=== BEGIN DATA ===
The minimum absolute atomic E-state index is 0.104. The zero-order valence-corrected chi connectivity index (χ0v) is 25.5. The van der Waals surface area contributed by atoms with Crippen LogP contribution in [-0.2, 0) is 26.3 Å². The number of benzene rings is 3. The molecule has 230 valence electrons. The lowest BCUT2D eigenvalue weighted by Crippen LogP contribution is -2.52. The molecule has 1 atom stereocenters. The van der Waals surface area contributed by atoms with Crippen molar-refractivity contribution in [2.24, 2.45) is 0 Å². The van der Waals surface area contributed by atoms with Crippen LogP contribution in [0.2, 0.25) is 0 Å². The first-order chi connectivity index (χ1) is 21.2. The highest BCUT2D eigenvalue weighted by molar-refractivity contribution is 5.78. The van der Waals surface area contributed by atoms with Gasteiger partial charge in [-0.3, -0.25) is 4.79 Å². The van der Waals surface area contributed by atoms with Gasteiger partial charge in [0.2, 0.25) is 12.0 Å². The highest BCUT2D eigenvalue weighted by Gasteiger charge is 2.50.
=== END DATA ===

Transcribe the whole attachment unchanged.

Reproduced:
The minimum absolute atomic E-state index is 0.104. The zero-order valence-corrected chi connectivity index (χ0v) is 25.5. The van der Waals surface area contributed by atoms with Crippen LogP contribution in [-0.2, 0) is 26.3 Å². The number of benzene rings is 3. The molecule has 230 valence electrons. The lowest BCUT2D eigenvalue weighted by Crippen LogP contribution is -2.52. The molecule has 1 atom stereocenters. The van der Waals surface area contributed by atoms with Crippen molar-refractivity contribution in [2.24, 2.45) is 0 Å². The van der Waals surface area contributed by atoms with Crippen LogP contribution in [0.2, 0.25) is 0 Å². The first-order chi connectivity index (χ1) is 21.2. The highest BCUT2D eigenvalue weighted by molar-refractivity contribution is 5.78. The van der Waals surface area contributed by atoms with Gasteiger partial charge in [-0.3, -0.25) is 4.79 Å². The van der Waals surface area contributed by atoms with Gasteiger partial charge in [0.2, 0.25) is 12.0 Å². The highest BCUT2D eigenvalue weighted by Gasteiger charge is 2.50.